Finished ravioli with tomato cream sauce
I've been calling this 'ravioli' all along, then realized my pasta terminology might not be right. I did look it up and as long as it's filling between two sheets of pasta, we're good. And that is the plural: a plateful is ravioli, but if you just have one it's a raviolo. There's my word geek moment of the day.

Broad noodles and pesto
As typically works out with my cooking there was more of one part than the other, and we ran out of filling before dough. The rest we cut into my usual broad noodles, boiled them up, and a run out to the garden for a handful of basil leaves (pureed with olive oil and garlic - sadly, no pine nuts!) gave us a nice pesto to toss them with. The fresh taste was perfect for this summer evening.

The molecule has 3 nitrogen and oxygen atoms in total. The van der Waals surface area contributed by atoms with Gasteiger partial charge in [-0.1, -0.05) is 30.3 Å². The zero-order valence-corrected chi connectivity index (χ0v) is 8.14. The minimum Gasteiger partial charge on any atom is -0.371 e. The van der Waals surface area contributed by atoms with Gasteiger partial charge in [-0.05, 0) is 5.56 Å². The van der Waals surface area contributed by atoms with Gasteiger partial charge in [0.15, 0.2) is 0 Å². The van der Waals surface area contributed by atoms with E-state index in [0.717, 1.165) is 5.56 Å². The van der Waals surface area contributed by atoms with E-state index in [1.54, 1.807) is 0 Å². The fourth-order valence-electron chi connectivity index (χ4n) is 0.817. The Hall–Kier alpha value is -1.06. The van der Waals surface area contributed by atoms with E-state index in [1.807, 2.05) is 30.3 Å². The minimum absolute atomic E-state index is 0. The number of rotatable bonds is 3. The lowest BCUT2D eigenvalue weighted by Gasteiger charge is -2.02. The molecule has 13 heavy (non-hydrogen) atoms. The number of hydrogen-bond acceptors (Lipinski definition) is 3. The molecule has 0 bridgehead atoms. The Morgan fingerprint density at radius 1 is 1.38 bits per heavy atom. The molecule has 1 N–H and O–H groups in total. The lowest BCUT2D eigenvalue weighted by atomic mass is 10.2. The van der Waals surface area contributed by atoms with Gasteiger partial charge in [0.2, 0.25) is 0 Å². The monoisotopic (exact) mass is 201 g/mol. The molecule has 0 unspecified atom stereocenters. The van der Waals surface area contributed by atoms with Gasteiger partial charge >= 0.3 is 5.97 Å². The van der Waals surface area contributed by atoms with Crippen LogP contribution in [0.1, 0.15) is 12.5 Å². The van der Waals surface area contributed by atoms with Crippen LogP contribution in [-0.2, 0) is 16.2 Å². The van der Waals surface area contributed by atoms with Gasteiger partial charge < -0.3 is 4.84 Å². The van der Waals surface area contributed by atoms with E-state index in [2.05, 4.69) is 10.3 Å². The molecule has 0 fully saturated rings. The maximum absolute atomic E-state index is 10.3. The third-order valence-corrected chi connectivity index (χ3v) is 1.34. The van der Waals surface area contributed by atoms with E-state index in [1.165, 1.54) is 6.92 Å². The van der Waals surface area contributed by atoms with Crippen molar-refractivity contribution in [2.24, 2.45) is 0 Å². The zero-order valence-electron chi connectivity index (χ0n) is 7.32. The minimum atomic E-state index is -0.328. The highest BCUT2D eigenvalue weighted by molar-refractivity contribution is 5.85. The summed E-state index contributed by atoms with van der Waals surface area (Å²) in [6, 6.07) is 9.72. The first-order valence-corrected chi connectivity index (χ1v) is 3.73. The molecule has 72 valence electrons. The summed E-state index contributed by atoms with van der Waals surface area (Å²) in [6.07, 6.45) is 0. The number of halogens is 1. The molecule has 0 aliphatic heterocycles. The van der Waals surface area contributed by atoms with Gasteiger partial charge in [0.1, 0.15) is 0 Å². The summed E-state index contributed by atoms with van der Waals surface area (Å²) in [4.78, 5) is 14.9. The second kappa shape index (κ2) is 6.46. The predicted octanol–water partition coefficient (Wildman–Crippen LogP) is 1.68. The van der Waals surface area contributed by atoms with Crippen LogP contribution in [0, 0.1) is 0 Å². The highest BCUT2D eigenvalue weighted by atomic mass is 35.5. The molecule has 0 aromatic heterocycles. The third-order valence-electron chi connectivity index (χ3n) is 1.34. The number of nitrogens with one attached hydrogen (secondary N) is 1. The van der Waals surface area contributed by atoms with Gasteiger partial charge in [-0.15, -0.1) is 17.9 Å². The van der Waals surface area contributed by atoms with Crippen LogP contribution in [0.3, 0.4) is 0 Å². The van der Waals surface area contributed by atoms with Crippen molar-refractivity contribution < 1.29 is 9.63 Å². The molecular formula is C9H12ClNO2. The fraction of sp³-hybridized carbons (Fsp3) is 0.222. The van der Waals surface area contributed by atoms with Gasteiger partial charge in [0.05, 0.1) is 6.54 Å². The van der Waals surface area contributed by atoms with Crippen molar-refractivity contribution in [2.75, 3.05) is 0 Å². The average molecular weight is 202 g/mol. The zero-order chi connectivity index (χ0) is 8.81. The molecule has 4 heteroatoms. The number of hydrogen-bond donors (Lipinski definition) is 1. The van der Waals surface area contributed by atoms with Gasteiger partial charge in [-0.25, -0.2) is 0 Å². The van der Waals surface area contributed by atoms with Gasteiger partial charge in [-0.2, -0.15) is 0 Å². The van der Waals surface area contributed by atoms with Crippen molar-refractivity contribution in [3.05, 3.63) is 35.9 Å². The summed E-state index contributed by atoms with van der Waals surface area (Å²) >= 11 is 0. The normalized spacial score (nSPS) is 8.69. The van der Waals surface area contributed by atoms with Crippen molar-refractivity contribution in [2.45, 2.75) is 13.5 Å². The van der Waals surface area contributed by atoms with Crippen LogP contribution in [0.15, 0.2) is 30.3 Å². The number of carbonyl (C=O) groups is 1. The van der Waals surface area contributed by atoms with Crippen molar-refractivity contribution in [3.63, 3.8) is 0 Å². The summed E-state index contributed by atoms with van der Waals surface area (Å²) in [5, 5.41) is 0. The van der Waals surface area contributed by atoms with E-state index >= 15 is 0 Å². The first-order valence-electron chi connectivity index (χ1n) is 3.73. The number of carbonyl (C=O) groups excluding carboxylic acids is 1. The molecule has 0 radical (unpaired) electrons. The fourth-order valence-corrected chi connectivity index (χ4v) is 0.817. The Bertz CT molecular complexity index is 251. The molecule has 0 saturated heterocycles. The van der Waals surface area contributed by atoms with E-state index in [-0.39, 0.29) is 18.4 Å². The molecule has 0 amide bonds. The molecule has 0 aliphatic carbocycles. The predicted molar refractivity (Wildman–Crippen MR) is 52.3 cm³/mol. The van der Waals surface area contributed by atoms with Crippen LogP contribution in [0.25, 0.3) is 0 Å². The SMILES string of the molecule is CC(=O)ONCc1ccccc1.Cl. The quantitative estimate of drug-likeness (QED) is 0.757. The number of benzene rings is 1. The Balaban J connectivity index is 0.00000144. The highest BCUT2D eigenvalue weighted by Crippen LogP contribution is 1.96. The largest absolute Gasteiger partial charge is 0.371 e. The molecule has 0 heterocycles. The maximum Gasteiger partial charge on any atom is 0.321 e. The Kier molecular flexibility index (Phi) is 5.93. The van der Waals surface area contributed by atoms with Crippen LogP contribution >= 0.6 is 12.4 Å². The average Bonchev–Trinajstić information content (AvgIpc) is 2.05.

The one negative? I ate too much. :)

Wednesday, 13 July 2011

and a partridge...

It feels like I should have a partridge here, in a pear tree no less.

A trip to the co-op today to pick up my order and I brought home 16 chicks (white Cornish Rock), 5 ducklings (white Muscovy), and 4 pheasants (ring-necked). The ducks and pheasants are a trial, having never raised them before. The chicks are a regular summer feature here on the farm, one batch already done this year.

They're all settled into their little homes, having been shown the waterers, food sprinkled liberally at their tiny feet, and heating lamps keeping things nice and cozy. But there's something about the ducks and pheasants: they are awfully CUTE. The ducks are yellow and fuzzy, with large dark eyes, little duckbills and teensy webbed feet. The pheasants, dark and striped, are smaller than sparrows and have skinny legs that seem to be a little too long for them yet. They doze standing up, then fall off their stilt-legs and stand up again, blinking.

Here's hoping they get ugly before they reach market weight.

Tuesday, 12 July 2011

lazy hazy crazy days